Overview

Catwoman: When in Rome #4

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Catwoman: When in Rome #4

Credits

  • Words: Jeph Loeb
  • Art: Tim Sale
  • Inks: Tim Sale
  • Colors: Dave Stewart
  • Story Title: Chapter Four: Thursday
  • Publisher: DC Comics
  • Price: $3.50
  • Release Date: Feb 16, 2005

The fourth installment of the latest Loeb & Sale collaboration presents us with the ultimate cat-fight as Catwoman confronts the Cheetah in the Roman Colosseum.

While Selina Kyle continues to search Italy for answers to a personal mystery, she finds that a little bit of home has come with her. At first, it’s the Mafia using the gadgets of various Gotham City criminals. This is soon followed by the presence of a genuine super-villain, the felonious feline known as the Cheetah, who’s been hired by parties unknown to oppose Selina. The claws are out as cat battles cat and the mob continues gunning for our femme fatale.

Jeph Loeb and Tim Sale have been delivering another magnificent collaboration in Catwoman: When in Rome, producing their usual atmospheric storytelling style. A Loeb/Sale comic is like the perfect blend of a gangster movie and a superhero adventure, a miasma of ruthless criminals, shadowy streets, dangerous women, and outlandish characters. I was impressed by Loeb’s ability to juggle the savagery of this issue’s battle with moments of humor and telling bits of characterization within the flashbacks and internal monologue of the heroine. The opening sequence gives an amusing replay of Catwoman’s first meeting with Batman, showing us the none-too-auspicious note that this complex relationship began on (“You’re wasting my time.”). Loeb maintains this cynical edge throughout the script and writes, in my opinion, the definitive Catwoman—strong-willed, quick-witted, flirtatious, and impossible to tame.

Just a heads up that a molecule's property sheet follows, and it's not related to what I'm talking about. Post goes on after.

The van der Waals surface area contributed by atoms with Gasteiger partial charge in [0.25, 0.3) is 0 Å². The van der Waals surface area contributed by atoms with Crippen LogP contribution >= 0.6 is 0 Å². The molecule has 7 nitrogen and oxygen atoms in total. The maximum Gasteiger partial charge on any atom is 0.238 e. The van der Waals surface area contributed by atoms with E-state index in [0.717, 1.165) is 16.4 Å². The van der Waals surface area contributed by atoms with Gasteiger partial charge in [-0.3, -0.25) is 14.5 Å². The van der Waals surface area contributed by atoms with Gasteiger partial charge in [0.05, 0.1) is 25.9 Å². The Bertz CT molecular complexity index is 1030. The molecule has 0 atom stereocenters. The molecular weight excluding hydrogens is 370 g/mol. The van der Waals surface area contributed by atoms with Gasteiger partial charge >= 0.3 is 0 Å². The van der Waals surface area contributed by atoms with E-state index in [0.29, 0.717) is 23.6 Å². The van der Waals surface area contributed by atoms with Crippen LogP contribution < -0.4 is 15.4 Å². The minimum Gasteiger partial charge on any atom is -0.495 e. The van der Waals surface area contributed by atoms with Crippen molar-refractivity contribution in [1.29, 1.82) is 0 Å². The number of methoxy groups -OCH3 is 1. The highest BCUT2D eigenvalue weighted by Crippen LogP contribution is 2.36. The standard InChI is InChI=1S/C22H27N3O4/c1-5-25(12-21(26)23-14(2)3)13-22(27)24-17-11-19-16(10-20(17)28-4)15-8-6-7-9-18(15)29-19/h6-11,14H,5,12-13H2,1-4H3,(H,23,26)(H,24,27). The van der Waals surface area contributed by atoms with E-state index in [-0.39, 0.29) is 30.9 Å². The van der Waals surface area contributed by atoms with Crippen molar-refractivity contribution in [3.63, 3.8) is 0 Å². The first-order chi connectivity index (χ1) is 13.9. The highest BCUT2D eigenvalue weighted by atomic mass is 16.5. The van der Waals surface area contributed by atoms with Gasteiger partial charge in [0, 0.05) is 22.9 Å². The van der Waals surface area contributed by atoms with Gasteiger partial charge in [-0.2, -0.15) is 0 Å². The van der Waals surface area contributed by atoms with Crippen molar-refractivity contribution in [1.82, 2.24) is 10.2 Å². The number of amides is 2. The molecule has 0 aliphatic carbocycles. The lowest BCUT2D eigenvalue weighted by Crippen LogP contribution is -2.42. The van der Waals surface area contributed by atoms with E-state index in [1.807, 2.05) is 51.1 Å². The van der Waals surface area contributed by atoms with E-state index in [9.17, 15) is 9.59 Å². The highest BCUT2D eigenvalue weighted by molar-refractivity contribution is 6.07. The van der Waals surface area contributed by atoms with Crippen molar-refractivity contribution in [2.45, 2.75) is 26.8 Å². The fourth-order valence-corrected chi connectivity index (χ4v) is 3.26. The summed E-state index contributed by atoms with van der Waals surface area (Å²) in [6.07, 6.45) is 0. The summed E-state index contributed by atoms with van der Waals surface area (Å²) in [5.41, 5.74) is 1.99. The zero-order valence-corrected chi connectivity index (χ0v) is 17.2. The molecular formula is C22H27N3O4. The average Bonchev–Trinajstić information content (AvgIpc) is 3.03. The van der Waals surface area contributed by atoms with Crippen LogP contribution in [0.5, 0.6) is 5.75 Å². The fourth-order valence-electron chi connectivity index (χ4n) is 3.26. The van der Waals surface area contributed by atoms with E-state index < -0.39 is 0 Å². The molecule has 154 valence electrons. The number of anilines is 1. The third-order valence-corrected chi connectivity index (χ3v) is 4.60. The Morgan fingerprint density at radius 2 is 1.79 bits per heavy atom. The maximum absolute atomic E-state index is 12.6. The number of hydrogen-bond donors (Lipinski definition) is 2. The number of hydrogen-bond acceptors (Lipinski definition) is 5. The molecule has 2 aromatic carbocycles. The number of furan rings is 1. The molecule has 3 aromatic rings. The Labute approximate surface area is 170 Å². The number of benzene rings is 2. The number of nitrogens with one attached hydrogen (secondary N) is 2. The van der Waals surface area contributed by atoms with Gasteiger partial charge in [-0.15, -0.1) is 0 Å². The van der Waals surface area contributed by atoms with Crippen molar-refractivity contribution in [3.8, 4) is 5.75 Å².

My only concern with the story is slight, but it raises an interesting issue. The Cheetah’s presence in this “Year One” era tale contradicts DC’s Wonder Woman history. This matters little when it works so well for the story, but it brings to mind the high-wire act of creating consistency in a shared universe. Do the little details matter or should writers be allowed to tell their story without being hampered by continuity? It’s largely a matter of taste and I leave that for the reader to decide.

The artistic aspect of the book leaves me with no qualms at all, of course, as Tim Sale is a simply amazing illustrator. The exaggerated shapes of his characters and locales are always spectacular and put a unique stamp on the world of Catwoman. Sale’s use of shadows is masterful and it instantly establishes the dramatic mood of the story. His action sequences have a wonderful sense of flow that captures the reader’s attention and never relents. Even the design of the cover is distinctive. A streak of light and a splotch of red reveal the details of the front, while a stylized postcard adorns the back. Sale’s art is brought to stunning life by Dave Stewart’s rich watercolor techniques. Stewart’s contributions in many of my favorite comics have not gone unnoticed and I’m convinced that he’s one of the best colorists in the business.

Catwoman: When in Rome is filled with style, mystery, wit, and stunning one-of-a-kind artwork, everything we’ve come to expect of a Loeb/Sale opus. The creative team definitely has another winner.

- Eric Lindberg

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